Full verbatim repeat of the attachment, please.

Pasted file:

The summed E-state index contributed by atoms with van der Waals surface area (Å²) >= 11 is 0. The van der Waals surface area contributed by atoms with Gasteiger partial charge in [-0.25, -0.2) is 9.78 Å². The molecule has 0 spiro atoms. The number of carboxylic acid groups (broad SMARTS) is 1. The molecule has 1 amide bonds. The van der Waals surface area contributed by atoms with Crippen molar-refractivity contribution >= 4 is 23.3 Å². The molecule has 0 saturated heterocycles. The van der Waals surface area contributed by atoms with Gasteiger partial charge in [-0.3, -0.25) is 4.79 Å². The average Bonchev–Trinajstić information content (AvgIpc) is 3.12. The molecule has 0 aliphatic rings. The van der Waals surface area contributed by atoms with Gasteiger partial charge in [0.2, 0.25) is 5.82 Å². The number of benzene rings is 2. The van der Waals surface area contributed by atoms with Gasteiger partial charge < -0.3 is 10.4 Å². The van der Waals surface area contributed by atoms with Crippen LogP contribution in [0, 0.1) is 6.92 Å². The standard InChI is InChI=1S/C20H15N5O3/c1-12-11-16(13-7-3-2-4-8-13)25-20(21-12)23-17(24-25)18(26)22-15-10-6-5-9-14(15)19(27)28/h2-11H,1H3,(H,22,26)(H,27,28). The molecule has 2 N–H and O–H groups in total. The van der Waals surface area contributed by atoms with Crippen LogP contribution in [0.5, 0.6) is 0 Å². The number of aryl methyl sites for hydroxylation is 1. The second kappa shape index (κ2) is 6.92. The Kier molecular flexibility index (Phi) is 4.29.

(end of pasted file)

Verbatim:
The summed E-state index contributed by atoms with van der Waals surface area (Å²) >= 11 is 0. The van der Waals surface area contributed by atoms with Gasteiger partial charge in [-0.25, -0.2) is 9.78 Å². The molecule has 0 spiro atoms. The number of carboxylic acid groups (broad SMARTS) is 1. The molecule has 1 amide bonds. The van der Waals surface area contributed by atoms with Crippen molar-refractivity contribution >= 4 is 23.3 Å². The molecule has 0 saturated heterocycles. The van der Waals surface area contributed by atoms with Gasteiger partial charge in [-0.3, -0.25) is 4.79 Å². The average Bonchev–Trinajstić information content (AvgIpc) is 3.12. The molecule has 0 aliphatic rings. The van der Waals surface area contributed by atoms with Gasteiger partial charge in [0.2, 0.25) is 5.82 Å². The number of benzene rings is 2. The van der Waals surface area contributed by atoms with Gasteiger partial charge < -0.3 is 10.4 Å². The van der Waals surface area contributed by atoms with Crippen LogP contribution in [0, 0.1) is 6.92 Å². The standard InChI is InChI=1S/C20H15N5O3/c1-12-11-16(13-7-3-2-4-8-13)25-20(21-12)23-17(24-25)18(26)22-15-10-6-5-9-14(15)19(27)28/h2-11H,1H3,(H,22,26)(H,27,28). The molecule has 2 N–H and O–H groups in total. The van der Waals surface area contributed by atoms with Crippen LogP contribution in [0.5, 0.6) is 0 Å². The number of aryl methyl sites for hydroxylation is 1. The second kappa shape index (κ2) is 6.92. The Kier molecular flexibility index (Phi) is 4.29.